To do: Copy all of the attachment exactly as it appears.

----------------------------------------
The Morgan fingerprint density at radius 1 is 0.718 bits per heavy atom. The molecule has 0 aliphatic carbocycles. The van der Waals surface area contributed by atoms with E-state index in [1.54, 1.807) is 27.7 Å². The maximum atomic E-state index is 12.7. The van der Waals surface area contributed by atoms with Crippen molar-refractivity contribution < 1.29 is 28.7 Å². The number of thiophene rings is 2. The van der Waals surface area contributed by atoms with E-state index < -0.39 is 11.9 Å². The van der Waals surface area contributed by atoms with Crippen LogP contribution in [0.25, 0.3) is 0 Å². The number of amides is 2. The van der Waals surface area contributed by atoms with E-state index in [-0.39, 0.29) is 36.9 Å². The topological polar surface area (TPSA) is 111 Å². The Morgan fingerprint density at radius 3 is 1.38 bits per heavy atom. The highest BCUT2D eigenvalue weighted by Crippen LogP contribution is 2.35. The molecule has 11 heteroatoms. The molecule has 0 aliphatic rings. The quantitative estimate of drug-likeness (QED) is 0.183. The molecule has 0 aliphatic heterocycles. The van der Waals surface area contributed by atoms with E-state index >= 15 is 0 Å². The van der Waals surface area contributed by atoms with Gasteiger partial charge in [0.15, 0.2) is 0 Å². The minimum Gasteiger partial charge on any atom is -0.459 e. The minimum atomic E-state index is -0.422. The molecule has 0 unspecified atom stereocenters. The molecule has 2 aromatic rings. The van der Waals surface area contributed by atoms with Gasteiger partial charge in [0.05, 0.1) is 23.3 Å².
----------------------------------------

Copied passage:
The Morgan fingerprint density at radius 1 is 0.718 bits per heavy atom. The molecule has 0 aliphatic carbocycles. The van der Waals surface area contributed by atoms with E-state index in [1.54, 1.807) is 27.7 Å². The maximum atomic E-state index is 12.7. The van der Waals surface area contributed by atoms with Crippen molar-refractivity contribution < 1.29 is 28.7 Å². The number of thiophene rings is 2. The van der Waals surface area contributed by atoms with E-state index < -0.39 is 11.9 Å². The van der Waals surface area contributed by atoms with Crippen LogP contribution in [0.25, 0.3) is 0 Å². The number of amides is 2. The van der Waals surface area contributed by atoms with E-state index in [-0.39, 0.29) is 36.9 Å². The topological polar surface area (TPSA) is 111 Å². The Morgan fingerprint density at radius 3 is 1.38 bits per heavy atom. The highest BCUT2D eigenvalue weighted by Crippen LogP contribution is 2.35. The molecule has 11 heteroatoms. The molecule has 0 aliphatic rings. The quantitative estimate of drug-likeness (QED) is 0.183. The molecule has 0 aliphatic heterocycles. The van der Waals surface area contributed by atoms with E-state index >= 15 is 0 Å². The van der Waals surface area contributed by atoms with Gasteiger partial charge in [0.15, 0.2) is 0 Å². The minimum Gasteiger partial charge on any atom is -0.459 e. The minimum atomic E-state index is -0.422. The molecule has 0 unspecified atom stereocenters. The molecule has 2 aromatic rings. The van der Waals surface area contributed by atoms with Gasteiger partial charge in [0.05, 0.1) is 23.3 Å².